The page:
Dvarakadhisa Devi Dasi

Free to Dance

“I could envision myself, floating through pink and lavender hues, transforming my body into delicate strands of emotion.”
Dvarakadhisa Devi Dasi

When I was a very young girl, I wanted to become a dancer not an ordinary dancer, bound by the laws of gravity to thump and thud and sweat and pant, but a truly ethereal creature, breathlessly brilliant and light. I could envision myself, floating through pink and lavender hues, transforming my body into delicate strands of emotion. Audiences would be stunned, mystified, enchanted. My entire life would be dedicated to dancing no time for grocery lists or vacuum cleaners and although naturally I would grow up to be very beautiful, I would happily forego the messy knots of matrimony for the fulfillment of my unprecedented contribution to the world of ballet.
Within a few years, however, the world became more sharply focused, revealing the reality of a dancer’s discipline. I found myself clinging shyly to the wall of the ballet studio, watching the other little girls flutter like fairies across the scuffed tile floor. My feet were not so inclined to follow the flight of my fancy; indeed, I seemed to be more securely weighted to this solid earth than most. Clouded by a myopic fog, and gifted with a singular sense of rhythm that defied conventional synchronization, I suffered through those classes with the growing realization that life must surely consist of more than this. After all (I consoled myself), why should I limit myself to a life of physical contortions? What about personal growth? What about intellectual development?
Thus the world’s most exquisite ballerina was obliged to retire a full decade prior to opening night, much to her private chagrin. I thought myself to be better suited to becoming a librarian, a teacher perhaps, or a missionary in a foreign land, or maybe a civil rights activist….
How my idealistic daydreams were to suffer, as the years rolled relentlessly past! The same world that had once appeared so fresh lashed out with unexpected resistance to my hopes of a grand entrance. Sex discrimination, cut-throat competition, financial hardships numberless varieties of ruthless exploitation, crime, and heartache combined to stifle those dreams of glory and success. Suddenly college was upon me, and despite myriad career choices, nothing seemed to reach deep enough to inspire that potential somebody cowering behind my unrealized aspirations. All I knew was what I didn’t want a long succession of ill-fitting roles prescribed by parents, spouse, employers, grandchildren, and Madison Avenue executives. I wanted to integrate the unique personal essence I knew to be myself into a life rich with significance and purpose. I desired to be the best person I possibly could be, no matter how painful or difficult the endeavor. But where to find such a lofty goal in a world of deliberate self-deception?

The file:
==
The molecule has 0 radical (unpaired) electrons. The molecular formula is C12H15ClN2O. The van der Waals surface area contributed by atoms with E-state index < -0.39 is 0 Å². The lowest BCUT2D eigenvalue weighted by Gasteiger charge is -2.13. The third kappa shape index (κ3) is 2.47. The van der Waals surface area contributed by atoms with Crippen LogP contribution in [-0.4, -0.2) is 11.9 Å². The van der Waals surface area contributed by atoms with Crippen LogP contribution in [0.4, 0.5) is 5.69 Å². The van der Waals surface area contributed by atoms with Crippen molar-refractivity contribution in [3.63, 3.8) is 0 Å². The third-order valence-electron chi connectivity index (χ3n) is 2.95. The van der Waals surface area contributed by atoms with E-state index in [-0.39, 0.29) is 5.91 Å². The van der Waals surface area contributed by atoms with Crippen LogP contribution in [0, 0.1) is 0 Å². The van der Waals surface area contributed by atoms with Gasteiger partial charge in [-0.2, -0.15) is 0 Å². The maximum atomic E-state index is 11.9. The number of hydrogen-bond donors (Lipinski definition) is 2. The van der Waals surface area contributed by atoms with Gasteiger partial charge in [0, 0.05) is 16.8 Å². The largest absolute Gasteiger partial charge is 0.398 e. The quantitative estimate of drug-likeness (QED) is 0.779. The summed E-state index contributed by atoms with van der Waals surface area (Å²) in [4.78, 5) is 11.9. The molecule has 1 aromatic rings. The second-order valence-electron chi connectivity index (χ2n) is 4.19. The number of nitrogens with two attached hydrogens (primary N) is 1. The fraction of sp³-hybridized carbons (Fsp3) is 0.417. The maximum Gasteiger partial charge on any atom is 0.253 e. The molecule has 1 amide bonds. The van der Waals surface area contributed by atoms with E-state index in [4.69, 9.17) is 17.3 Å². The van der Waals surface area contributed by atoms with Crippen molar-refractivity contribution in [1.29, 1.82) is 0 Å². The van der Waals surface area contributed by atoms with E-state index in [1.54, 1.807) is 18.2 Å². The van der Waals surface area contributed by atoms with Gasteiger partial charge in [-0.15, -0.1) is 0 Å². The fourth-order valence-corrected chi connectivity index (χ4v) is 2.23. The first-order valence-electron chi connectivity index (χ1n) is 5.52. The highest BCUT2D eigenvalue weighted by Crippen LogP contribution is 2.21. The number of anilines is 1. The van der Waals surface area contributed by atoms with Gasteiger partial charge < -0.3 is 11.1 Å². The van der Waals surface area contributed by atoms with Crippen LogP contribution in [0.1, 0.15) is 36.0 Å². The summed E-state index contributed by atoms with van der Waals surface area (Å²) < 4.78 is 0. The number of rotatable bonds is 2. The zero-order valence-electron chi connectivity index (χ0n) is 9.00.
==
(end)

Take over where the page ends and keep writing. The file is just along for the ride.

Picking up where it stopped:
I found what I was looking for in a most unexpected place. When I first came into contact with the Hare Krishna devotees, I was prepared to dismiss their unorthodox practices as easily as I had rejected many others.
Yet in spite of my reservations, I was impressed by the sincere dedication of the devotees. How much they were sacrificing for their cause, yet with such obvious relish! Although their lives appeared so disciplined and austere not at all my idea of a happy way of life they were nonetheless the most satisfied and radiant people I had ever met. Their days were filled with color and song, yet without frivolity, for their philosophy carried the weight of responsibility and introspection. Even the smallest activity was seen in relation to the Absolute Truth. They were constantly striving to increase their already formidable sincerity and infuse their lives with a spirit of devotional meditation.
That’s what I grew to treasure about the devotees, their sweet understanding that everything is meant as an offering of love to God. They saw His presence everywhere and delighted in His will as the vital center of their lives. I was attracted, not simply by an unusual style of living, but by the real experience of coming closer to someone whom I knew intuitively to be the most significant person in my life, the eternal, all-attractive Lord. I saw that all materialistic paths would cheat me of this very deep happiness of intimate exchange with Him.
Becoming a devotee was not simply another career choice, a parody of conventional occupations with an exotic cultural flavoring; it was an unveiling of the spiritual personality suffocating under layers of assumed identities. I began to perceive how I had defined my very existence according to the circumstances of my birth, and how relentlessly I was suffering from this temporal and uncertain identity. When I began to sense that all that appeared glorious in this world was but a meaningless embellishment of this basic misidentification, I decided to try this revolutionary alternative. To discover the real me, hidden beneath a mass of flesh and relative values, was something I felt could warrant lifelong dedication.
I’ve never regretted my decision to take up Krishna consciousness. The austerities of spiritual discipline become increasingly effortless as I gradually perceive how they are releasing me from the blind suffering of sense gratification. That longing to be free from the forces of physical gravity and social conventions now has definite direction in the path back to the spiritual world. My life might be riddled with the imperfections of my personal lack of sincerity, but I have a goal that is noble and wonderful and pure. And I even get to dance after all.
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